A controller 29 is employed for the motor means 27, subject to a pressure responsive transducer element 30 in the passage 13B. That element 30 is sensitive to a predetermined increase in the pressure in the passage 13B generated by the forced air flow admitted to the passage 13B from a conduit 31 connected to the outlet of a blower 32. The air flowing in conduit 31 enters the passage at opening 23, and the size of that opening is adjusted by the movable baffle 22. That baffle 22 serves two functions. One function is to impose a back pressure in conduit 31 so air can be bled off at conduit 33 and delivered to a primary forced air flow in manifold 34 having nozzle-like outlets 35 spaced along its length and aligned with the spaces between the disc elements 10A of the rotary disc screen conveyor 10. That function is to direct blasts of primary air between the screen discs 10A to keep the discharge end of the conveyor clear of waste material wrapping around the disc shaft 10B and effecting an air blast which initiates a tumbling action on the waste material as it falls or is forced off the conveyor end.
The second function of the baffle 22 is to cooperate with the damper 24 in creating a condition at the top of the passage 13B that will direct a secondary forced air flow passing through the opening 23 into the upper area or volume of the enclosure section 13 to augment the tumbling action in the waste material and assist in freeing heavy fractions of waste that may be tangled up with lighter fractions. Thus, the heavy fractions will drop into the passage 13B. There is a further cooperative function of the baffle 22 and damper 24. If the waste material bridges over between the damper 24 and the top of the partition 18 the air from the blower 32 will be deflected toward the outlet 13A and cause an increase in the pressure which is sensed by the transducer element 30 to register a pressure increase. That reponse at element 30 will operate the controller 29 to energize motor means 27 in a direction to pivot the damper 24 to open up the space between damper 24 and the partition 17 and thus cause any waste material bridging the inlet to collapse and restore the intended classifying action of the air on the material coming off the conveyor 10.
The detail seen in FIG. 3 is a modified manifold 34A having the before noted nozzle-like outlets 35. The modification includes lateral forced air outlets 35A spaced along the length of the manifold 34A and angularly directed to direct flow of air into the area of the inlet 13A to passage 13B so that waste material which might block that inlet 13A can be broken up or prevented from forming in the first instance.
Additionally, the slide board 21 is positioned to direct the heavier fractions into the passage 13B. Also, the slide board 21 supports a horizontal pipe 39 which is formed with a series of spaced orifices 39A (see FIG. 2) which are effective to direct air streams into the tumbling waste fractions and further induce the heavier fractions to fall into the passage 13B, thereby improving the classifying function of the device. The mounting board 21 supported by the pipe 19 carries a slidable element 21A which carries the pipe 39 having forced air outlet ports 39A. The element 21A may be slid outwardly on the board 21 to locate the head pipe 39 as desired. The outlet ports receive air through a flexible hose 39 to accommodate the position adjustment of the head pipe 39, and ports 39A are intended to prevent air responsive waste material from draping over the board 21 and the pipe 39. Forced air supply can be obtained from a suitable connecting hose open to the passage 31.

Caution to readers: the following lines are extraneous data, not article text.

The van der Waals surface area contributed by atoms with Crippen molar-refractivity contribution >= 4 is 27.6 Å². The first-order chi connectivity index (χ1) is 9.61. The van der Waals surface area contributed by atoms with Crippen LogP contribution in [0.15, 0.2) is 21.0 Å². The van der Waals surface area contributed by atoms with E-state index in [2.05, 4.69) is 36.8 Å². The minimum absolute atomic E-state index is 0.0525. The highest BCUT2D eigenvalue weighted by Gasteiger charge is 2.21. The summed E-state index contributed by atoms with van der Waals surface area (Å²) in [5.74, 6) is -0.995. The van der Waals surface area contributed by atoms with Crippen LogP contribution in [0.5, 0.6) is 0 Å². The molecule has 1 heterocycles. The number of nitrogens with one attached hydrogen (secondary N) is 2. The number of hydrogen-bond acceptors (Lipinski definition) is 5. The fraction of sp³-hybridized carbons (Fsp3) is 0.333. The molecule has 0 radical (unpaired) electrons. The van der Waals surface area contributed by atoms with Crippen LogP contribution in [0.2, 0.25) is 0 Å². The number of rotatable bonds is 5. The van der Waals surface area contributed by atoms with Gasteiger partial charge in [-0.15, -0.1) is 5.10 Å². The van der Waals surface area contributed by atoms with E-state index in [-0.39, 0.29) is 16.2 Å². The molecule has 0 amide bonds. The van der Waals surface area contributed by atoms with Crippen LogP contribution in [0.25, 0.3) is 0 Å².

Thus the light weight fractions will fall onto a suitable conveyor 36 and be moved away from the heavier fractions which are collected on a separate conveyor 37.
In summary, the apparatus for receiving and classifying the waste material discharged off the end of the rotary disc conveyor 10 is constructed to provide a primary forced flow of air at its discharge end and a secondary flow of air in a first passage 13A directed laterally below the discharge end of the conveyor to receive the heavy fractions of the waste material that lacks response to the forced air flow that enters the first passage 13A and is directed upwardly through the inlet of that first passage and assists in tumbling the waste material so that the heavy fractions are separated and fall through the inlet of that first passage. Concurrently, the fractions of the waste material that are responsive to the forced air flow are tumbled and flipped about before moving into a second and larger passage 16A that is adjacent the first passage. The partition 18 is located to separate the first and second passages, and that partition supports a fluid flow conduit 19 which, in turn, supports a slide board 21 positioned to divert or direct the waste material that is generally unresponsive to the forced air flow into the passage 13A. The slide board 21 carries a supplemented forced air head pipe 39 connected to the pipe 19 so that air is supplied to the nozzles 39A which are oriented to direct air in a direction to prevent waste material draping over the head pipe 39. A flexible hose is connected between the forced air conduit 31 and the pipe 19 as will be understood, but has not been disclosed to avoid difficulty in the view of FIG. 1.
The controller 29 operates the damper 24 to remove its support from waste material that may bridge over and block the inlet area 13A to passage 13B. This function may be sufficient, but in the event it is not immediately effective, the controller 29 will cycle the damper 24 several times and should that be ineffective an alarm will be sounded so an attendant can be alerted to clear the blockage material.
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|U.S. Classification||209/44.2, 209/137, 209/147, 209/930, 209/631, 209/552, 209/154, 209/672|
|International Classification||B07B11/04, B03B9/06, B07B9/00, B07B4/02|
|Cooperative Classification||Y02W30/525, Y10S209/93, B03B9/06, B07B4/02, B07B9/00, B07B11/04|
|European Classification||B07B9/00, B03B9/06, B07B4/02, B07B11/04|
|Jun 15, 1987||AS||Assignment|
Owner name: WILLIAMS PATENT CRUSHER AND PULVERIZER COMPANY, ST
Free format text: ASSIGNMENT OF ASSIGNORS INTEREST.;ASSIGNOR:WILLIAMS, ROBERT M.;REEL/FRAME:004725/0967
Effective date: 19870603
|Feb 28, 1989||CC||Certificate of correction|
|Aug 22, 1989||CC||Certificate of correction|
|Oct 28, 1991||FPAY||Fee payment|
Year of fee payment: 4
|Nov 27, 1995||FPAY||Fee payment|
Year of fee payment: 8
|May 9, 2000||REMI||Maintenance fee reminder mailed|
|Oct 15, 2000||LAPS||Lapse for failure to pay maintenance fees|
|Dec 19, 2000||FP||Expired due to failure to pay maintenance fee|
Effective date: 20001018
|Dec 31, 2002||AS||Assignment|
Owner name: WILLIAMS PATENT CRUSHER AND PULVERIZER COMPANY, MI
Free format text: ASSIGNMENT OF ASSIGNORS INTEREST;ASSIGNOR:WILLIAMS, ROBERT M.;REEL/FRAME:013616/0645
Effective date: 20021223